Thursday, March 8, 2012

Washington Social Diary

The Kennedy Center atrium as an elegant Viennese ballroom.
Coming Up Roses
by Stephanie Green


With a grin on his face and tongue firmly in cheek, maestro Lorin Maazel, after conducting the Vienna Philharmonic last week, turned to the audience and said, “You seemed to have survived. So an encore, but I must confess I don’t know the name of it.”

And as a flutter of laughter swept through the Kennedy Center’s Concert Hall, the priceless The Blue Danube came to pulsating life topping off a musical homage to Austria’s best composers whose works have christened Vienna the cradle of classical music.

Under Maazel’s direction, the concert started with Mozart’s rousing overture to The Marriage of Figaro and ended with a soaring suite from Der Rosenkavalier by Richard Strauss.
Lorin Maazel, Christina Co Mather, Gary Mather, and WPAS President Neale Perl.
Last week I filled you in on my outing to the opening night of Mozart’s Cosi Fan Tutte performed by the Washington National Opera, also at The Kennedy Center.

All of this Mozart repertoire is no coincidence.

Through March 29, the Kennedy Center is rolling out the best of The Music of Budapest, Prague, and Vienna, a festival celebrating these European cities and their “cultural contributions."

Could there be a more fitting launch than an evening with the world renowned Vienna Philharmonic?
Red roses, candelabras, and dainty chocolate truffles conspired to create an elegant Viennese ballroom.
“I can’t think of a better way to spend an extra day,” said Neale Perl, the president of the Washington Performing Arts Society which hosted the concert on February 29, leap day, as part of their orchestra series.

After everyone collected themselves in the wake of the rapturous concert, we retired to the atrium where red roses, candelabras, and dainty chocolate truffles conspired to create an elegant Viennese ballroom. (Apparently the concert was too exhausting for the 80-something Maazel as he was a no-show at dinner).

The truffles were placed right by our lovely little place cards, and I couldn’t resist mine before the salmon salad and duck entrée arrived.
Reginald Van Lee and Roger Whyte.
Canny Korengold and Martha Dippell.
Jay and Robin Hammer with Arne and Ruth Sorenson.
Dr. Paul G. Stern and Ms. Melanie McFaddin.
After dinner and my premature dessert, I chatted up the new Austrian ambassador Hans Peter Manz who was joined by several other colleagues from the diplomatic community.

Herr Manz and I chatted about his homeland, and A Dangerous Method, a new film about one of his most famous compatriots, Sigmund Freud. He hadn’t yet seen it, but remarked that anything with Keira Knightley can’t be all that bad.
Ambassador Dr. Hans Peter Manz (Austria).
The evening before at the City Tavern Club, it was yet another evening of roses and candlelight as jewelry designer and social butterfly Allison Priebe Brooks hosted an intimate dinner for twenty of Washington’s most electric gals about town.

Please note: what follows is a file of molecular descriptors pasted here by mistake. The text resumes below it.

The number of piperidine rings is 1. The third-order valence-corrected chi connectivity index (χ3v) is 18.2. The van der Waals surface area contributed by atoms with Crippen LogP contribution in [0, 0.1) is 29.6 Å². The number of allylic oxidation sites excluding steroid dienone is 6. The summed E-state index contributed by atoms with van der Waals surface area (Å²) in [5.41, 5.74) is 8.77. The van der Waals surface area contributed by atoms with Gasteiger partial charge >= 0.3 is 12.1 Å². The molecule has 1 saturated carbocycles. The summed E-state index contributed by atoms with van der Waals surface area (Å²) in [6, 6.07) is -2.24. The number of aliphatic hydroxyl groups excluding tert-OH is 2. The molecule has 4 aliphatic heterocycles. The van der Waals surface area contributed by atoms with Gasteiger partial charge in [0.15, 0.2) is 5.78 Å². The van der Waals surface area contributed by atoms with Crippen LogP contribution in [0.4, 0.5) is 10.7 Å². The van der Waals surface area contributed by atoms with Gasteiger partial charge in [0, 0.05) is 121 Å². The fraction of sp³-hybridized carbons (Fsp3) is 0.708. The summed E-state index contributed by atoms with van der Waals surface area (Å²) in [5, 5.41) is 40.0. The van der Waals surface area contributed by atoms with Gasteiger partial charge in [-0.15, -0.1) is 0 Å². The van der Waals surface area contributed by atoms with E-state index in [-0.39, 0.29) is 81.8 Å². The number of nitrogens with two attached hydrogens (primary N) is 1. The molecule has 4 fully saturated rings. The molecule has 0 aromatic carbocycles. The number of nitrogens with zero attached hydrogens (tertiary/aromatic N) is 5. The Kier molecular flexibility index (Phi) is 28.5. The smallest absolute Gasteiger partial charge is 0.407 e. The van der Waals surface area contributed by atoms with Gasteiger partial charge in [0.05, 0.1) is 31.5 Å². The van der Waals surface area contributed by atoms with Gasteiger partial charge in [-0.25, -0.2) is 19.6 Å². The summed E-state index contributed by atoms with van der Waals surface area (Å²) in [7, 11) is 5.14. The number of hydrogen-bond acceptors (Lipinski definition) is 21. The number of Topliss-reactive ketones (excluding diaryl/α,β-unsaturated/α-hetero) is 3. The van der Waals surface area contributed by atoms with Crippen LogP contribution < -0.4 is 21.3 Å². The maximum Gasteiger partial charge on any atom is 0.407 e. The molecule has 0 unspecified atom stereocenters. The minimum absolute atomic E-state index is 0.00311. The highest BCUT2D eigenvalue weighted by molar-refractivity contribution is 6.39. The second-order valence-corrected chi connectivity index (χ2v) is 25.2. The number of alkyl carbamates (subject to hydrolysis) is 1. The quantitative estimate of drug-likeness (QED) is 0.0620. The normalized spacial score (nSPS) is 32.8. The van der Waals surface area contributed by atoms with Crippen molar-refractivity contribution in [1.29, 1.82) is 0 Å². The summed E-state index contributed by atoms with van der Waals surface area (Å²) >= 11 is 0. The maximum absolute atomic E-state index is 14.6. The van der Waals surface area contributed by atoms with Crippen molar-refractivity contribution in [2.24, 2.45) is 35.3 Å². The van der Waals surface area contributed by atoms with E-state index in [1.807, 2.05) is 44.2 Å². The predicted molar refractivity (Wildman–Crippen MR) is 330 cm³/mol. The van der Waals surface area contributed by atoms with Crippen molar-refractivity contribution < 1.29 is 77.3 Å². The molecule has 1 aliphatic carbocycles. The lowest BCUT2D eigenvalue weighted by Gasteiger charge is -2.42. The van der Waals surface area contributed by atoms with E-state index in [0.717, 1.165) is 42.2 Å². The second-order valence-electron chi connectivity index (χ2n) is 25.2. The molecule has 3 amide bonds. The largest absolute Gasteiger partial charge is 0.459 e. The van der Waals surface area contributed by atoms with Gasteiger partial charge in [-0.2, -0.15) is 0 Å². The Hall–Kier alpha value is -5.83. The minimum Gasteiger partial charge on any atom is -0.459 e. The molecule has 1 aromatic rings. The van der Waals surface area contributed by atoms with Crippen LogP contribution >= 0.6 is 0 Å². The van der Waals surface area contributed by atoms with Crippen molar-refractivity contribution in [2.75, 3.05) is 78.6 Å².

There was the soon-to-be wed Ashley Taylor, Blonde Charity Mafia’s Katherine Kennedy, and a whole sea of blondes who work hard, play hard, yet find time for their charitable do-gooding.
Rose petals on table at Georgetown's historic City Tavern Club.
There was even a member of congress among us, Linda Sanchez of California.
She played it low key just like she was one of the girls.

Charming, smart, and humble. Why don’t more people like her run for president?
We noshed on Caesar salad, cheese ravioli, and crème brulee with a side order of delicious gossip.

It was fun, and there was no cause, fundraiser, or new product to promote. Our hostess just wanted to celebrate our friendship.

Thank you, Allison!
Allison Preibe Brooks (rose in hand) hosted dinner party for DC socialites last week like Josie Yaylor and Krista Johnson.
Ashley Taylor, Andrea Rodgers, and Amanda Polk.
Allison Preibe Brooks and Congresswoman Linda Sanchez (green blouse) and friends.
On Thursday night at Foggy Bottom hot spot Hudson, public relations exec Peter Mirijanian had one clear reason to celebrate: the twelfth anniversary of his company, aptly named Peter Mirijanian Public Affairs.

Mirijanian packed the place with faces from K Street, Capitol Hill, and media who drank, danced (yes, despite the crowding, people found space for a makeshift dance floor) and toasted the success of their old and, in my case, new friends.
Prelude to a Kiss: Peter Mirijanian and Tom Quinn.
The Kiss!
The most memorable part of the evening had to be Mirijanian planting a kiss on the rosy cheek of Washington society’s Irish godfather Tom Quinn.

Washington can be a cold and ruthless place, but a few of us haven’t lost the gift of affection.
Matthew Friedson, Meredith Fineman, and Amy Nathan.
Howard Fineman, Rochelle Behrens, Lyndon Boozer, and Gerry Harrington.
Masha Tatianina and friend. Chris and Allison Putala.
Mirijanian steps up the celebrations with his own dance moves.
Photographs by Stephanie Green, Allison Priebe Brooks, and Washington Performing Arts Society.